Making Treatment for Maternal Addiction a National Priority
In honor of Mother’s Day, we’re featuring a guest blog post from Imani Walker, Co-Founder and Executive Director of The Rebecca Project for Human Rights. The Rebecca Project is an organization that advocates for justice, dignity and reform for vulnerable women and girls in the United States and in Africa. You can learn more about the organization here.
As I look forward to spending Mother’s day with my four children, I cannot help but think of other mothers across the country who suffer from untreated addiction and wonder what this Mother’s day will be like for them and their children. As a result of receiving 18 months of Family-Based Treatment, I have been in long-term recovery from substance abuse for 13 years. In the United States, investment in Family-Based Treatment programs saves countless lives and families, because healing addicted mothers exponentially affects the child welfare system, juvenile justice and adult criminal justice systems. Family-based substance abuse treatment describes programs for pregnant or parenting mothers and their children that provide direct services or referrals for services including: substance abuse treatment, child early intervention, mental health, family counseling, trauma therapy, housing, medical care, nursery and preschool, parenting skills training, and educational or job training.
The unavailability of family-based treatment is manifested in the overrepresentation of substance-abusing mothers in the child welfare system. Many of the families who come to the attention of child welfare agencies are substance abusing. When mothers achieve access to family-based treatment services, they are able to find health, healing and stability for themselves and their families. Those beneficial outcomes translate to fewer children in foster care, less juvenile offenders and ultimately less adult offenders.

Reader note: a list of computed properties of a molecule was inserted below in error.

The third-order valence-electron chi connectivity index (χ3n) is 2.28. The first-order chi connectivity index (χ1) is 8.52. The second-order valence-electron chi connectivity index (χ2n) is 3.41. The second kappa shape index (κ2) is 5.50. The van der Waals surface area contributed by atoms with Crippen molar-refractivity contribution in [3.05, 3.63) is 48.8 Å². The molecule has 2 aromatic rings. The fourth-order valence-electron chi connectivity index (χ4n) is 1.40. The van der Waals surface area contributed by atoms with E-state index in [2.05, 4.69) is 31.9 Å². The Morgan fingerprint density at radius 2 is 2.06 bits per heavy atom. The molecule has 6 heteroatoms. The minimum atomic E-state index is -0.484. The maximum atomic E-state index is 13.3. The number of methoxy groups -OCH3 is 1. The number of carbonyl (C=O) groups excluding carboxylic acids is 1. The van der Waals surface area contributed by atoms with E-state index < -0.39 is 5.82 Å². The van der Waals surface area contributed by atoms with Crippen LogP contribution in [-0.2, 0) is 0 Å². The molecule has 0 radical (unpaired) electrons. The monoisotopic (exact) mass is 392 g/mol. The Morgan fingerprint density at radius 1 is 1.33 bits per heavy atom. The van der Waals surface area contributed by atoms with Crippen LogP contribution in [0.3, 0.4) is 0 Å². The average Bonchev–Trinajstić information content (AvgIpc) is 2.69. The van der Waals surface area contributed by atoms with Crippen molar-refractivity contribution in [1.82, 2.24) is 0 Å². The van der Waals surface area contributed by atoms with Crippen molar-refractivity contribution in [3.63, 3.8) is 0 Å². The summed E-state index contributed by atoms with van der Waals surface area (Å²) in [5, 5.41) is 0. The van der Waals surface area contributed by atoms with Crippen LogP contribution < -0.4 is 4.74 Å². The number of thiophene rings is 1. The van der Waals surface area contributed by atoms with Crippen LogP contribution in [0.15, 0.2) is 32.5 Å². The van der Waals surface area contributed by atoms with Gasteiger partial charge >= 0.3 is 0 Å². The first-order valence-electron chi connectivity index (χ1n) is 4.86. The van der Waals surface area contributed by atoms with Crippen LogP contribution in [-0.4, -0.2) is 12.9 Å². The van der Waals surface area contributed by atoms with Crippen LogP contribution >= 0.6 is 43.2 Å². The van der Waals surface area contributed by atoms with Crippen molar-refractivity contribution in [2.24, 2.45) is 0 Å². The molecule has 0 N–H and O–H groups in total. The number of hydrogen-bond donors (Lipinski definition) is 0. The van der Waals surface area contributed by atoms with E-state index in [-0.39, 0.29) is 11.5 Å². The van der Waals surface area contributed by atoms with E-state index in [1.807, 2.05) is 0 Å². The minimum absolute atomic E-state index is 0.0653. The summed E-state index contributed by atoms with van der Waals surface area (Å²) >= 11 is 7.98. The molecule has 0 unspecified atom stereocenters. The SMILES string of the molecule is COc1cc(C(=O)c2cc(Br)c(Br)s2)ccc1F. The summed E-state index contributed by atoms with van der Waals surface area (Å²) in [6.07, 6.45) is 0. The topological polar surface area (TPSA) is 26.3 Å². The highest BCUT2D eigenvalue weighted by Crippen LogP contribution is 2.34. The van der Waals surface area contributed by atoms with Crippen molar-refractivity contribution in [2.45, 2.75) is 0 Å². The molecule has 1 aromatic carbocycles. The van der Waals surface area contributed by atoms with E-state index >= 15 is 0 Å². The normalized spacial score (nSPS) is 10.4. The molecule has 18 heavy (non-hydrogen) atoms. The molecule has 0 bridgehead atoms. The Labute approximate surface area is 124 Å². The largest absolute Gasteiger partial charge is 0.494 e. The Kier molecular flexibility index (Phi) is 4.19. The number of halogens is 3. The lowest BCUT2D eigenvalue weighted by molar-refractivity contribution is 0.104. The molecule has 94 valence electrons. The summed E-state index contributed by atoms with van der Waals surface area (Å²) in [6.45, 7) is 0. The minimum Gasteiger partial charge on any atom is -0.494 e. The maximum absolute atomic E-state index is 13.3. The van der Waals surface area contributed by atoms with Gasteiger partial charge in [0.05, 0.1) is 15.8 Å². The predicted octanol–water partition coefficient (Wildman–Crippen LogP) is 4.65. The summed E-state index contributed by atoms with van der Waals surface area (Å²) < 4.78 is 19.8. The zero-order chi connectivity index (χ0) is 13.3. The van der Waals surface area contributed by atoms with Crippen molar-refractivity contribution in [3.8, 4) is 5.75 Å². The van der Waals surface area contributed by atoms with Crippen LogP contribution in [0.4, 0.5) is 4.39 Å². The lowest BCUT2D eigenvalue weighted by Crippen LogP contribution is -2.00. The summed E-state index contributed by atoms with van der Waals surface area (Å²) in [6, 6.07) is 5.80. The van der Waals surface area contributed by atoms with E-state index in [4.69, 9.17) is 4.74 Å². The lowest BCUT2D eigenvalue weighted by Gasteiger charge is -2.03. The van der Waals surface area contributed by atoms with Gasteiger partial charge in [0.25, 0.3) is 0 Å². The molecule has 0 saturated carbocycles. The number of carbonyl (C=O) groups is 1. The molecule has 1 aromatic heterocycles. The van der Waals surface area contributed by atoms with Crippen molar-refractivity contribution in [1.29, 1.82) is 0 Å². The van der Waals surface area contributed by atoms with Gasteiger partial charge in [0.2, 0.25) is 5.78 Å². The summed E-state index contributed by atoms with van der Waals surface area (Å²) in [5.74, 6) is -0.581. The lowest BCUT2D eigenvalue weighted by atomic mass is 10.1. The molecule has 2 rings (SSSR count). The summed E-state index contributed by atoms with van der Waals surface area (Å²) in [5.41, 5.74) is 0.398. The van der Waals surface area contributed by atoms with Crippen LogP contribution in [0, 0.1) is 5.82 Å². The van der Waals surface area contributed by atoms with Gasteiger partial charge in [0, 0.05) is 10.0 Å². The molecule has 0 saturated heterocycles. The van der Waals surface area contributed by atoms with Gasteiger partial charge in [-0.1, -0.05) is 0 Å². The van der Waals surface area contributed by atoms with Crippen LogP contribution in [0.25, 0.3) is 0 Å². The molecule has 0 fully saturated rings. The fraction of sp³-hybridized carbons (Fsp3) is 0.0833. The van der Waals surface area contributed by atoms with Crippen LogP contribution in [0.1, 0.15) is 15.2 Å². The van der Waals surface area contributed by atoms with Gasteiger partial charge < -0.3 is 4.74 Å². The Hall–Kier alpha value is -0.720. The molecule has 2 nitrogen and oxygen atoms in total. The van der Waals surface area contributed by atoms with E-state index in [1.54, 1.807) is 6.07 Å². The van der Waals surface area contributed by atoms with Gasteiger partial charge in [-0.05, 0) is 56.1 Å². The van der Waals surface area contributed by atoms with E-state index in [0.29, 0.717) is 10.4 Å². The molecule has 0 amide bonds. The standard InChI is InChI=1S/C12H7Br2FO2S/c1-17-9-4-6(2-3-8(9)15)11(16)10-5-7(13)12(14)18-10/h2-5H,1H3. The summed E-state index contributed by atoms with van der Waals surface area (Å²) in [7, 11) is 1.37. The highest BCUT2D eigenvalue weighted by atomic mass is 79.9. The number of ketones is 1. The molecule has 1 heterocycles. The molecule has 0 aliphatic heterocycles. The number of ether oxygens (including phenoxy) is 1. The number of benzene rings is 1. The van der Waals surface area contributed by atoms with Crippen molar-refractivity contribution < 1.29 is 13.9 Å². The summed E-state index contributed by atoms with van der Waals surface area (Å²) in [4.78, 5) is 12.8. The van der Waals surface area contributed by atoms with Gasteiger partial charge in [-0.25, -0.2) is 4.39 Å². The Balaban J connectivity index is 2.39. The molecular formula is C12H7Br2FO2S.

According to the Substance Abuse and Mental Health Services Administration, approximately 5.1 million persons were current abusers of prescription painkillers. According to the CDC, in 2009, about three out of four deaths due to prescription drug overdose were caused by prescription painkillers. The number of deaths due to these class of drugs in 2009 was nearly four times the number in 1999; this increase is paralleled by a quadrupling of the sales of prescription painkillers from 1999 to 2010. Overdose deaths due to prescription painkillers exceed those due to cocaine and heroin combined. Grim consequences of this opioid abuse are babies born with Neonatal Withdrawal Syndrome.
I co-founded the Rebecca Project for Human Rights ten years ago after recovering from substance abuse through a family-based treatment program. Back then crack cocaine was wreaking havoc in our urban communities; then methamphetamine emerged reaching nooks and crannies of Middle America. Now with growing addiction to prescription drugs, mothers are increasingly younger, white and middle class. Family-Based Treatment should be an important piece of our nation’s drug control policy.
I wish all mothers a happy and safe Mother’s Day!
Imani Walker, Co-founder & Executive Director of The Rebecca Project for Human Rights